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Unread 04-10-2012, 11:45 AM
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SetSafetyEnabled() and SetExpiration()

During the beginning of the season, our robot had about a quarter to a half second of lag, which I thought was just caused by a bad wireless connection. Then I noticed that all of the motors in the code (there are about 7) were set as follows:

motor1->SetSafetyEnabled(true);
motor1->SetExpiration(0.1);

So just because I had some free time I changed these settings on all the motors to the following:

motor1->SetSafetyEnabled(false);
motor1->SetExpiration(0.5);

When I did this, the robot started to run without any lag at all. What exactly do these functions do, and does anyone have any idea on how they would cause lag with the previous settings?
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Unread 04-10-2012, 11:58 AM
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Re: SetSafetyEnabled() and SetExpiration()

If SetSafetyEnabled is false, then the SetExpiration doesn't matter.

These are safeties for the drive motors that shut them down if the code goes for too long (.1 second as specified by SetExpiration) without setting the motor power. It's there to protect you, from infinite code loops or usually during debugging when you could set the motor speed and have a breakpoint that allows the robot to keep running without stopping or responding to driver controls.

If that solved your issue, then it can mean your code is laggy and not running as fast as you want it to (doing too much or having delays in your code), or your code is structured so that you aren't revisiting the motor often enough (set and leave until a change is necessary). Check the Charts tab of the Driver Station to see what communication delays may be happening.

You can run on the field without the Safety, but make sure the robot's up on blocks if you're running in debug with breakpoints set.
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Last edited by Mark McLeod : 04-10-2012 at 01:01 PM.
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Unread 04-10-2012, 12:03 PM
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Re: SetSafetyEnabled() and SetExpiration()

If you don't call the motor periodically to set the speed (even if you are setting it to the same value again), it will be stopped and throw an error to the dashboard.

My understanding is that the lag comes from the time it takes to throw that error constantly across the network.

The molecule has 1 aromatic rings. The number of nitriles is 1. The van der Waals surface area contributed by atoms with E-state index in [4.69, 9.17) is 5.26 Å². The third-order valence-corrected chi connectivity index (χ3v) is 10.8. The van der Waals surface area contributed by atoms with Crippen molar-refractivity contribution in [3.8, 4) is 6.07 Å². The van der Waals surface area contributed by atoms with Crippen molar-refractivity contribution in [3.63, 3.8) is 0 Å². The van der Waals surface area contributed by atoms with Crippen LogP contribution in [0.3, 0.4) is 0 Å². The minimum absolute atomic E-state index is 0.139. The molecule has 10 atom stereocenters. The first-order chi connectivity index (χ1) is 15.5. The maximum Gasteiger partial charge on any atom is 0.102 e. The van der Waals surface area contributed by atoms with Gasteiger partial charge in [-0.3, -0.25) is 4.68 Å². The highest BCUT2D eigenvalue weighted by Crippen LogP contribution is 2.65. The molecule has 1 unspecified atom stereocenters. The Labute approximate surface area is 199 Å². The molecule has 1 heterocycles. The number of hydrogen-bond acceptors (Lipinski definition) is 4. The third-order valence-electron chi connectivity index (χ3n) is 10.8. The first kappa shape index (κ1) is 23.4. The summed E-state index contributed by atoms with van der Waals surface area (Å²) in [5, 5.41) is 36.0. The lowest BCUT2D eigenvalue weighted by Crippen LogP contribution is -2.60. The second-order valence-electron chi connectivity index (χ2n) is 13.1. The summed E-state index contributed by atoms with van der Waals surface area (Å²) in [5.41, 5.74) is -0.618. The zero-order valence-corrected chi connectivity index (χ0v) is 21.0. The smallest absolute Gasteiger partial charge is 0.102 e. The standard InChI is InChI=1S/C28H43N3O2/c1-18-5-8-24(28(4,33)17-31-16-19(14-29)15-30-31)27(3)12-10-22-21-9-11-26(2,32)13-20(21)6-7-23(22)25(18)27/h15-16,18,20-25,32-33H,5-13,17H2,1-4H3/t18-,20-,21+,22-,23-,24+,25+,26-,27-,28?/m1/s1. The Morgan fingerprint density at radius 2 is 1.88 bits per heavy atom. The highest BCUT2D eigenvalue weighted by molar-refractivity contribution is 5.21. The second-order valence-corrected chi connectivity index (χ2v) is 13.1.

You can resolve the error by ensuring all your motors are being set all the time to a value whenever they are in use and set to 0 when not in use; you can then re-enable the safety.

It's a good idea to use the safety for your drive system especially, so that the robot can't get stuck moving at full throttle if there are communication issues; the safety timer should automatically stop your robot if it's not under control.
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Unread 01-19-2013, 04:25 PM
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Re: SetSafetyEnabled() and SetExpiration()

We're using java and we had the same problem. We tried:

motor1->SetSafetyEnabled(true);
motor1->SetExpiration(10.0);

Even with these settings, the motor was running jerkily. The jerks were occurring much more frequently than 10 seconds. I know this because the command was defined to run for 3 seconds.

If we disabled the SetSafetyEnabled, the motor ran smoothly.

Any thoughts on why the system seems to think it needs to shut down the motor before the code can get through a single loop of the teleopPeriodic?
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Unread 01-20-2013, 02:03 PM
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Re: SetSafetyEnabled() and SetExpiration()

Mark,

I'm interested in your comments "...it can mean your code is laggy and not running as fast as you want it to (doing too much or having delays in your code), or your code is structured so that you aren't revisiting the motor often enough (set and leave until a change is necessary)...".

We've had these same issues and I don't understand how to programatically affect timing to revisit the motor (or other object). Can you give some instruction or code snippet that might help? Thanks so much!
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Unread 01-21-2013, 12:28 AM
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Re: SetSafetyEnabled() and SetExpiration()

If you really have a laggy problem and are trying to figure out what is taking all the time, there are a number of tactics to take. One tactic that can be helpful is getting quantitative values that show "how much time does this part take?" Without a good professional profiler, you can use the 'old school' method of timing...usually you will have a good sense of what's taking all the time - like vision code processing takes a lot of time. Get a value...

I'd suggest something like:
Code:
int loopstart, loopend, videostart, videoend;
while (IsOperatorControl())
{
  loopstart = GetUsClock(); // microseconds since startup

 [ code code code ]
  // start of vision code
  videostart = GetUsClock(); // microseconds since startup
  ProcessImage();
  videoend = GetUsClock(); // microseconds since startup
[ code code code ]
  loopend = GetUsClock(); // microseconds since startup
  SmartDashboard::PutNumber("LoopTime-ms", (loopend-loopstart)/1000);
  SmartDashboard::PutNumber("VideoTime-ms", (videoend-videostart)/1000);
  
}
The gist here is to get an idea of at least two things -- how long does it take you to loop the loop and how long does your "big possible offender" take to run? In SmartDashboard, you can have these values plotted as a graph rather than as just numbers "flitting" on the dashboard. That helps to see if you have consistent results or if your processing is for some reason sporatic.
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